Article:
347 Mendel Science Center
Following are some opportunities for enrichment and advancement that we offer in the Department of Physics:
Every summer, three to five research assistantships are granted to undergraduates of good academic standing. Each is typically in conjunction with the research of a faculty member. Some of these opportunities allow for the student to gain a flavor for the details of running an actual experimental laboratory while others provide the student with insight into the processes associated with the theoretical physicist.
Summer work is typically done in the department's facilities but on occasion may take place at a cooperating university or a national laboratory. Results of such research are often published in professional journals with the articles including the name of the assisting student(s).
A physics major may have the opportunity to become a teaching assistant for specific undergraduate laboratory courses each semester. This rewarding experience of passing on one's knowledge of physics to one's peers not only builds the skills necessary for communicating that knowledge but also helps to reinforce it.
Enrollment in physics is traditionally small, leading to a student/faculty ratio which rarely exceeds 10 in the advanced courses. This results in a friendly and informal rapport between the faculty and the students. The small class sizes and friendly faculty contribute to creating an atmosphere of camaraderie among the students. Students often depend on each other by means of study groups. To further enhance this family-like environment, faculty and upperclassmen conduct regular help sessions to those students who desire them.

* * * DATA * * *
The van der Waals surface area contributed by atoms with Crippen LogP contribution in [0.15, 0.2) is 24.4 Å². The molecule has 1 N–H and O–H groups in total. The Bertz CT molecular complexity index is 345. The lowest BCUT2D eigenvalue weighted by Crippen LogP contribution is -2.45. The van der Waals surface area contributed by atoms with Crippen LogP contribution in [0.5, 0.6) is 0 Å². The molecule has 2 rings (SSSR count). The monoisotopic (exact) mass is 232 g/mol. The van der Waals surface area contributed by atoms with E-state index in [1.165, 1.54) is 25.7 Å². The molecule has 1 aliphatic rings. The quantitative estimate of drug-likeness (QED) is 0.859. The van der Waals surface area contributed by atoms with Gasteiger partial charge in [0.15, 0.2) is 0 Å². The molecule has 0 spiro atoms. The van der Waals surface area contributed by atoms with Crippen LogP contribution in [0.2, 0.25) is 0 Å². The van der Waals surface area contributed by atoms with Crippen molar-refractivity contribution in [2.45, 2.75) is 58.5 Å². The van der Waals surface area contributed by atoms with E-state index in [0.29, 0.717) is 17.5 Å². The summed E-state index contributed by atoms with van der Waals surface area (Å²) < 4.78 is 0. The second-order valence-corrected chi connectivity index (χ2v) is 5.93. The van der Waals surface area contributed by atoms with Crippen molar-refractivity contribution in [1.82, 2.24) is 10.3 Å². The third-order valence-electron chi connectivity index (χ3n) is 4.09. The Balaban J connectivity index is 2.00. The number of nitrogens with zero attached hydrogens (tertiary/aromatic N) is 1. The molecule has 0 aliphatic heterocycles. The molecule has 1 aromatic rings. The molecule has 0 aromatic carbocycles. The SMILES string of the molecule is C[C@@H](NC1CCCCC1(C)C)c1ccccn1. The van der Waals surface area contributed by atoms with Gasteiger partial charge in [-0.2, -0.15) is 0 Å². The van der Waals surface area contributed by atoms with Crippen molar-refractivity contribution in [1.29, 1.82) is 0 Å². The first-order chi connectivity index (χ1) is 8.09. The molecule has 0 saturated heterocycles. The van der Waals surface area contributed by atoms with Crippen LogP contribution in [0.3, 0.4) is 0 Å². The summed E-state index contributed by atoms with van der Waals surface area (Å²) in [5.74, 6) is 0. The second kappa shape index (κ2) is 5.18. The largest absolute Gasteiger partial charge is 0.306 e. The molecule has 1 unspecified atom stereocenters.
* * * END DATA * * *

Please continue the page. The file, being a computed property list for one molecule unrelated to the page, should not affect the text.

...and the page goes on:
Physics club, through which these sessions are organized, contributes weekly seminars, picnics, and an annual field trip to the list of departmental activities. The Physics department is home to the local chapter of Sigma Pi Sigma, the national physics honor society. Outstanding students are recognized and initiated into the society at an annual induction ceremony which is followed by a lecture delivered by a distinguished physicist.
The diversity and solid foundation in science fundamentals provided by the program in physics will prepare a student for virtually any modern technical career. In addition, the curriculum is flexible, and allows students to orient their degree towards other disciplines. In the past physics students have pursued successful careers in not only physics but also chemistry, engineering, biotechnology, computer science, medicine, technical writing, law, and business.
Please access the following site for more information about career opportunities: http://www.aps.org/careers/insight